The new project is “going to bring so much excitement, so much vibrancy, so many more residents living in the downtown area,” the mayor said. “Even if there’s a certain area of retail that’s not going to be open, there’s going to be plenty else happening in the downtown area very largely because of this project.”

Salt Lake City Councilwoman Nancy Saxton and Beck say they wish the malls would be open Sunday.

“If I were a tourist in town, or someone that worships on Saturday, then Sunday would be a good day to go shopping,” Saxton said. “For the general genre here in Utah, Sundays are not big shopping days. That’s [the church’s] call. In some ways, they’ve struck a good balance.”

Beck said Sunday closures won’t be a big deal to conventioneers. Sundays are usually dead in Salt Lake City, as well as other midsize cities, he noted. Plus, four blocks west, The Gateway is open seven days a week.

“I’d love it to be open on Sunday. [But] I understand there are other options downtown,” Beck said.

No new design details were revealed Friday, though architect Williams said on KCPW that the project will be environmentally friendly. Anderson had encouraged the church to follow green-building design standards.

“Building a sustainable environment is key to our concerns because we build for the future. We don’t build for the short term,” Williams said.

He also reconfirmed the malls would remain enclosed, but that shoppers will be able to see the sky, surrounding buildings and “as much daylight as humanly possible. We’d like to open it up so it feels like streets.”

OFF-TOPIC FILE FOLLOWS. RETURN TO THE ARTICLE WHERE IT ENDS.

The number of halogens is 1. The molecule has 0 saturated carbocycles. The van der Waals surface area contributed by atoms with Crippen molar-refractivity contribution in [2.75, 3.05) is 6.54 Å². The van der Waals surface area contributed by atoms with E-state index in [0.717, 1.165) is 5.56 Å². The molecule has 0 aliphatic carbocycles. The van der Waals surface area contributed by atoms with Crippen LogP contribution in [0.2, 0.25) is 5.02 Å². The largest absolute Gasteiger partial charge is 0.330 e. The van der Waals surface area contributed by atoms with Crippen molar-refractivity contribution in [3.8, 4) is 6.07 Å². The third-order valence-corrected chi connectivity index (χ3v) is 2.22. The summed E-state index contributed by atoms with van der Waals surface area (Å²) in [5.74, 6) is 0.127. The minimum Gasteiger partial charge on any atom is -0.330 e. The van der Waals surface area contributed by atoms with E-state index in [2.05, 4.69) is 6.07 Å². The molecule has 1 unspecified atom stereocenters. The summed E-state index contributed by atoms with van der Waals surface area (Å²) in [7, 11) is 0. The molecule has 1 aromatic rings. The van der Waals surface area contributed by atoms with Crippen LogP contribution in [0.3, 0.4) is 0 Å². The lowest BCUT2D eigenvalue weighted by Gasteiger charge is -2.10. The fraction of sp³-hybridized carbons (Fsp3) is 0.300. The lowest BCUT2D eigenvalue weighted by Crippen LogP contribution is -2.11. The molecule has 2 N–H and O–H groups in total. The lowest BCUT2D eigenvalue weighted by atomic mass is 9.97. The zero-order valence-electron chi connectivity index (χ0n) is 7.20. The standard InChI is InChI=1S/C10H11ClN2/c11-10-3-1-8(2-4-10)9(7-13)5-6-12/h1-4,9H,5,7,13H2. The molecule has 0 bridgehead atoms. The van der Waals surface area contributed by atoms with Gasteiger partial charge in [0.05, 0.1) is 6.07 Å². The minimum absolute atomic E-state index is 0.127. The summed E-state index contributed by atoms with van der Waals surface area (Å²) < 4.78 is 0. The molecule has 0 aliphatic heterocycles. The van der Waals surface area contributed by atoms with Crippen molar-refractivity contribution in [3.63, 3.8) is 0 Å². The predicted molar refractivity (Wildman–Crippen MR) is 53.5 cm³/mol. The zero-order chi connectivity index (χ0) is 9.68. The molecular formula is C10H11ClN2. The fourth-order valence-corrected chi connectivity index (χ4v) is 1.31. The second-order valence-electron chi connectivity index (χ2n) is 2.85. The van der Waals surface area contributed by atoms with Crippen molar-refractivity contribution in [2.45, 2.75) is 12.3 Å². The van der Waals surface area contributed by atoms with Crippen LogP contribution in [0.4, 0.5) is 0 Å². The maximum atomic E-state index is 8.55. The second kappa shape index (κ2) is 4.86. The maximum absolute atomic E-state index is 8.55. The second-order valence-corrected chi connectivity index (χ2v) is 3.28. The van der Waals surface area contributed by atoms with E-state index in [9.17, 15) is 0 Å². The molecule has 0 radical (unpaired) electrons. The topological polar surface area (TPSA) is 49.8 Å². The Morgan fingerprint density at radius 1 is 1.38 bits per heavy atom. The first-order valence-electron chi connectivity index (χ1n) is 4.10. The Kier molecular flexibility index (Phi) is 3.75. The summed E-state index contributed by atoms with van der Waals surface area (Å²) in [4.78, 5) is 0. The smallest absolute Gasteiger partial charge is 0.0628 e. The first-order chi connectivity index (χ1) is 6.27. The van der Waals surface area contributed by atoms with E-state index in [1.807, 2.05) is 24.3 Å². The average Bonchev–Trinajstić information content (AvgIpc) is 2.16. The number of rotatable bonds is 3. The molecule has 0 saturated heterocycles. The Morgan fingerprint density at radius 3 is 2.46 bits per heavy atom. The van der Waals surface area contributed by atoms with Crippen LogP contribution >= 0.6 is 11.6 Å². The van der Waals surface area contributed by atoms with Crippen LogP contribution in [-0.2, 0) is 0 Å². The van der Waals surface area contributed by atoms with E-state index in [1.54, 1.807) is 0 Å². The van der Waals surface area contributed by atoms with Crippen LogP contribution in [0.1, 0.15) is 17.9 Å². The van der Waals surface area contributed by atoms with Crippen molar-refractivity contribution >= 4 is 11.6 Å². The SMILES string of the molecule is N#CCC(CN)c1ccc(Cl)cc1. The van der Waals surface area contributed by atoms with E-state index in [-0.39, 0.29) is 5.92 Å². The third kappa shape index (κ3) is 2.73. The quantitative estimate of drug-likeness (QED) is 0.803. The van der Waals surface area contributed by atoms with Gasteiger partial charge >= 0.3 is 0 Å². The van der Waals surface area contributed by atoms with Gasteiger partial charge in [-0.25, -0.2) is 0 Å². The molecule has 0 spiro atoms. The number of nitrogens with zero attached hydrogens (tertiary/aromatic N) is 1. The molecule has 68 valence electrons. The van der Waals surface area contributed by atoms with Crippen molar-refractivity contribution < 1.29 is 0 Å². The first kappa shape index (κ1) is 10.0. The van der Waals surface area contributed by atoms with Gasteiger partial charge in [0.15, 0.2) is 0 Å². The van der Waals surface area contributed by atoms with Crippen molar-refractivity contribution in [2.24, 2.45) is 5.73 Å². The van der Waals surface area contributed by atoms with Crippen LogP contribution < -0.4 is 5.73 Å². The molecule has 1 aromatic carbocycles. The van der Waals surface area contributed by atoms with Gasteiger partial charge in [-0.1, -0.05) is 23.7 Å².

Anderson, who has seen preliminary designs, compared the look to the new Main Library, which has a glass wall.

The church didn’t answer if the design would include a sky bridge across Main Street to link the two malls.

Such an element is not allowed in the downtown master plan because it would block views of the mountains. And some urban areas across the country that have them are trying to get rid of them.

“A design priority for the project is to make it pedestrian-friendly, to open up the blocks and encourage on-street activity,” Bills told The Tribune. The church’s Michigan-based mall developer, Taubman Centers Inc., “is looking at a number of options to ensure that people can move easily through and around the project.”

The housing is a critical component. Williams said the units will be phased in. He doesn’t want to flood the market, and anticipates starting with “several hundred” units in the first phase.

Downtown housing is hot – new projects are filling up with reservations before ground has been broken.

“I don’t think you can build it fast enough,” the mayor told Williams.

Anderson also said he couldn’t imagine a “better spot for anybody to live” than in the proposed housing on the Crossroads block, which will have views of Temple Square and the mountains.

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(Listed if other than Religion News Blog, or if not shown above)
The Salt Lake Tribune, USA
Aug. 27, 2005
Heather May

Religion News Blog posted this on Sunday August 28, 2005.